Equipment Type

"Smart Town" Sewage Plant

Construction crews are expanding the private wastewater treatment plant of a 3,000-acre development in Plymouth, Mass., to accommodate growth of the upscale, mixed-use community. Owner Pinehills LLC, a cooperative effort of New England Development and The Green Company, is spending more than $1 million to boost capacity of the sophisticated sequencing batch reactor (SBR) system and related filt...

May 28, 2007

Construction crews are expanding the private wastewater treatment plant of a 3,000-acre development in Plymouth, Mass., to accommodate growth of the upscale, mixed-use community.

Owner Pinehills LLC, a cooperative effort of New England Development and The Green Company, is spending more than $1 million to boost capacity of the sophisticated sequencing batch reactor (SBR) system and related filtration basins for The Pinehills, winner of the National Association of Homebuilders' "Best Smart Growth Community" and "Best Master-Planned Community" awards in recent years.

A joint venture of Horton Construction Co. Inc. of East Providence, R.I., and G. Lopes Construction Inc. of Taunton, Mass., is responsible for building construction and site work at the plant, with construction management handled by American Water Management of Fall River, Mass.

According to Robert Johnson of the Brockton, Mass., regional office of Veolia Water Northeast, plant operator, the upgrade will double treatment capacity through the addition of a new SBR processing tank, several effluent equalization tanks and a Rye filtration field, together with a new grit removal system and new buildings to house controls, valves, pumps, and other appurtenances.

G. Lopes is performing all of the site work including excavation for the new tanks and Rye field, while Horton Construction is forming and placing concrete for the SBR structure and installing one, 12,000-gallon and five, 24,000-gallon concrete tanks that have been supplied by the Rehoboth, Mass., plant of Rotondo Precast.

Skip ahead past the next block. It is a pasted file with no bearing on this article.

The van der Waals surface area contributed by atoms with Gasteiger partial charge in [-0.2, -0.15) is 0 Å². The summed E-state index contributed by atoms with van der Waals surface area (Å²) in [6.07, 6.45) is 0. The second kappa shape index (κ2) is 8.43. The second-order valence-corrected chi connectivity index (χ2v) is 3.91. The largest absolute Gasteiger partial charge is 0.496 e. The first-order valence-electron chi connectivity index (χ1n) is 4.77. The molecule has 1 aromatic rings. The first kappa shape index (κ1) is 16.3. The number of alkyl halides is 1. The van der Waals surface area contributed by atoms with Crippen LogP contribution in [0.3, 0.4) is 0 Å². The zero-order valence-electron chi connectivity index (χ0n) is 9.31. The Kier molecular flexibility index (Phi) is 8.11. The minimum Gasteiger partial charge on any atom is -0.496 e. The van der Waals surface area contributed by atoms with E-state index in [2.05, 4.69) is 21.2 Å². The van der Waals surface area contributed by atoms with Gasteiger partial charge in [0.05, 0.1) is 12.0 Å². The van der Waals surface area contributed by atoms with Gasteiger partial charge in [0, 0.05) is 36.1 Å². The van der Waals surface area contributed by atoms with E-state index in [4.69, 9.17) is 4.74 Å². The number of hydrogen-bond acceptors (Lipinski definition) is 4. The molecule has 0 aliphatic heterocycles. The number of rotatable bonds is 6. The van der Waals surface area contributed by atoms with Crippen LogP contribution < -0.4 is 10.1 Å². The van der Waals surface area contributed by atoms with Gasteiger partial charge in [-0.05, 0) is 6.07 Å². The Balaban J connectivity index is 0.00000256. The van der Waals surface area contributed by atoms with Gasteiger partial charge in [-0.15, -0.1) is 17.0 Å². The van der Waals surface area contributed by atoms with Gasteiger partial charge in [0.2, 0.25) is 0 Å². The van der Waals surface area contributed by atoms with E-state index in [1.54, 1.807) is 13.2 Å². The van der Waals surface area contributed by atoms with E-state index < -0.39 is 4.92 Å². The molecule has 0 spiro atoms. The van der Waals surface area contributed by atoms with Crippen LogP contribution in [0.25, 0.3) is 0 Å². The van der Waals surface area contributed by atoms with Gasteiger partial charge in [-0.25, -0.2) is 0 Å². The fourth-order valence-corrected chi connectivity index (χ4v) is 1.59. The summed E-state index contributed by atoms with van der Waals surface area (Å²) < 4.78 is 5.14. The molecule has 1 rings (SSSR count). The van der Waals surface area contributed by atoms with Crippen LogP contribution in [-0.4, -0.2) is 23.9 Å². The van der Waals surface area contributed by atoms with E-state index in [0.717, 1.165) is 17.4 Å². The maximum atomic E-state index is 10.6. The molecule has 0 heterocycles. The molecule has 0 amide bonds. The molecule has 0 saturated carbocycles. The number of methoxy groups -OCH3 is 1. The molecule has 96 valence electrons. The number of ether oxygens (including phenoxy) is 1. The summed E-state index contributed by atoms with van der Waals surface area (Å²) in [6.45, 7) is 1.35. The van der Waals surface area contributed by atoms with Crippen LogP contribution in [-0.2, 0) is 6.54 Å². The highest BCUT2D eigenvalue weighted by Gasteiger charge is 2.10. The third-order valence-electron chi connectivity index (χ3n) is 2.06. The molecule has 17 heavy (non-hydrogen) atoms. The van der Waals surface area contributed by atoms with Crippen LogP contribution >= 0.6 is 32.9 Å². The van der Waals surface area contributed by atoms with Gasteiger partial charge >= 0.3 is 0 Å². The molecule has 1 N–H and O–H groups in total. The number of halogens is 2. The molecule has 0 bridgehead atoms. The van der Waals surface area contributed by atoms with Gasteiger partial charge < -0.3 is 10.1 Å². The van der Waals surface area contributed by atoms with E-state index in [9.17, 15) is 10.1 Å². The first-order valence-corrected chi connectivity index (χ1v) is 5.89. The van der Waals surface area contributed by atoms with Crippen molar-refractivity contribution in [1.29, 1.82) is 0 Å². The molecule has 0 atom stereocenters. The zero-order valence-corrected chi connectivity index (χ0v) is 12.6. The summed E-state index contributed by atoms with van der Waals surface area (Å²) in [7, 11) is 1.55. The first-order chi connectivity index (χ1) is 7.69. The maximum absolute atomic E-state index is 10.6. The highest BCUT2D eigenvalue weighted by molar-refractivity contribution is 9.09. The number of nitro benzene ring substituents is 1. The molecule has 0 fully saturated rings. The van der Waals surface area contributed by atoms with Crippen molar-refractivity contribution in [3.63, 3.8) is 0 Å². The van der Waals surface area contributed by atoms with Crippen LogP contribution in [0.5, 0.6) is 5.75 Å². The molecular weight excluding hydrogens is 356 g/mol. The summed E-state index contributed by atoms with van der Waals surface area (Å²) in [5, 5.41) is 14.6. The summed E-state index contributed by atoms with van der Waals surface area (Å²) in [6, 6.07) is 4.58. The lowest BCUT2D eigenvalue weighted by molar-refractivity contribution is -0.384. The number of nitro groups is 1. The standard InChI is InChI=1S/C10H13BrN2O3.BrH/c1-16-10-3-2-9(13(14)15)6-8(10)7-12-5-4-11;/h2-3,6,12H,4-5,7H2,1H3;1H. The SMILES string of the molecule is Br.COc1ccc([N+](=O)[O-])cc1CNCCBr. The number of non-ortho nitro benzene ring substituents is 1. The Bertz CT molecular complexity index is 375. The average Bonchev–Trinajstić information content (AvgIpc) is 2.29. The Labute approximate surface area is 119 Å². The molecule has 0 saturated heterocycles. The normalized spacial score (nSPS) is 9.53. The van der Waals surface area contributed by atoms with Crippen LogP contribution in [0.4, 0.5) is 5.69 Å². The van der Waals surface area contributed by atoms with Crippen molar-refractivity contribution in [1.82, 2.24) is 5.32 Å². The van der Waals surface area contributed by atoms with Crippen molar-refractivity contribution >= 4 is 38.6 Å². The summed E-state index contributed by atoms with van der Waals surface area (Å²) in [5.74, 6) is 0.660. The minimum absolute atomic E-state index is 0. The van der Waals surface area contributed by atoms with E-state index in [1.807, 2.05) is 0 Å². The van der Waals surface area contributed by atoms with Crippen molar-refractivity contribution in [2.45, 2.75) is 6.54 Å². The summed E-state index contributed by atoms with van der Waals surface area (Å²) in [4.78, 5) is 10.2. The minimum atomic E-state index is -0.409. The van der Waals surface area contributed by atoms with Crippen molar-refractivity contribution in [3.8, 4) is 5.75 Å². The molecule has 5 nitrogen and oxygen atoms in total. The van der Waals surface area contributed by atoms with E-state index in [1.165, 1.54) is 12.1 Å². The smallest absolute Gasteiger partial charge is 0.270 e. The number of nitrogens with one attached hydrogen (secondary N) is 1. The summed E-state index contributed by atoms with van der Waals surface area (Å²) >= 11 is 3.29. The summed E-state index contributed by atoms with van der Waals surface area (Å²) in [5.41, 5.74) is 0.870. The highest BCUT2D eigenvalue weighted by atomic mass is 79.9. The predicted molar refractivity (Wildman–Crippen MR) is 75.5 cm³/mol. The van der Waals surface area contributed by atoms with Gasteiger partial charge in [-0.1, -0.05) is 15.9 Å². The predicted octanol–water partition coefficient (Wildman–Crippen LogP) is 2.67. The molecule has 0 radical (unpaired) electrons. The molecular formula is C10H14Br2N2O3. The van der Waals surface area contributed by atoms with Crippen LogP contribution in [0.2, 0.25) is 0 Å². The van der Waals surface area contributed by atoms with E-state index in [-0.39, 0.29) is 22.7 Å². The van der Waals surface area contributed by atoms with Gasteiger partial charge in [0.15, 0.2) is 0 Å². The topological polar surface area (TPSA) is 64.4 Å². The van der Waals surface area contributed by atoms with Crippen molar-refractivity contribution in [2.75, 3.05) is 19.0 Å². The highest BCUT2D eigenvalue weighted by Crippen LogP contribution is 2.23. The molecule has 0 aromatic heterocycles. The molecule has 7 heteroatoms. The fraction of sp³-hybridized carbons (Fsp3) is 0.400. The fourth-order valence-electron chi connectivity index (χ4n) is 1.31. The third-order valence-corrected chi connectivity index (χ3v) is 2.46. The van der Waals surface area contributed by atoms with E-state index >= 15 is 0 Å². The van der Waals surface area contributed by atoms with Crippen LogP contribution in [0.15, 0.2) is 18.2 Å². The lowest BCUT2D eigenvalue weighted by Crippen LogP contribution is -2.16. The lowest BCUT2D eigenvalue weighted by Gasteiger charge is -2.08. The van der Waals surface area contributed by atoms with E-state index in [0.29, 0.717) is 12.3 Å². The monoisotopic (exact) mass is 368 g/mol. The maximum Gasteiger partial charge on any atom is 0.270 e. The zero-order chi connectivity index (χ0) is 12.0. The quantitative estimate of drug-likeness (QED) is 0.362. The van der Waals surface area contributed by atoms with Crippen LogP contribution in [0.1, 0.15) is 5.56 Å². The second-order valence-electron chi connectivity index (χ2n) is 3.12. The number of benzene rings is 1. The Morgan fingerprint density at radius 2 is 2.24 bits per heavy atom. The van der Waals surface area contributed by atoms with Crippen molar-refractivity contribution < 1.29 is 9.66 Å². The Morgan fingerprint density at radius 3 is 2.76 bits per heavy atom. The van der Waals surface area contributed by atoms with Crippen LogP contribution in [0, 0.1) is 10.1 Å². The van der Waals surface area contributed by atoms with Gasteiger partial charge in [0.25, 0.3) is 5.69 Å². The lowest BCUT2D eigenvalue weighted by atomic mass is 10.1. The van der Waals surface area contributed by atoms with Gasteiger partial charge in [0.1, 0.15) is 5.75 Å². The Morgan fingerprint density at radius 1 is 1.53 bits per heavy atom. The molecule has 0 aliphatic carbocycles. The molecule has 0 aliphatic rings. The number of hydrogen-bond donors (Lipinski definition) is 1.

Doug Mann, job superintendent for Horton Construction, noted that in spite of the severe cold weather that struck the area earlier this year, progress has been good.

"We had to use ground heaters to keep the forms warm while we poured the SBR tank," said the 23-year veteran of the construction industry. He said the coils of the 300,000-Btu E-1100 Ground Heater, which contained 180-degree glycol, were placed right on the concrete forms for the walls and foundation of the SBR tank, a structure measuring 43 feet by 70 feet by 20 feet tall, with 20-inch-thick walls and a 2-foot-thick slab. An accelerator was added to the 4,000-psi concrete by the supplier, Lawrence Ready Mix, to prevent freezing.

For the placement of the precast tanks, the contractor employed a 240-ton, hydraulic Grove crane. According to Rotondo's plant manager, Larry Waterman, each of the four, 24,000-gallon tanks have internal dimensions of 10-foot span, 8-foot rise and 48-foot-8-inch length, and consist of six mid sections and two end sections. The heaviest sections weigh approximately15 tons.

The smaller, 12,000-gallon tank was comprised of two mid sections and two end sections.

Mann said he expects to complete the Horton-Lopes portion of the project by July 2007.

The expanded plant is designed to serve the needs of an ever-growing community that is unique in character. The master-planned development includes retail and commercial space, several golf courses, single-family homes, townhouse condos, and luxury apartments — all located to maximize views while emphasizing privacy.

And though it encompasses some 3,000 acres, the development leaves about 2,000 acres in pristine condition, with narrow roads winding through rolling wooded hills, nature preserves and ponds, and miles of foot paths and scenic trails.

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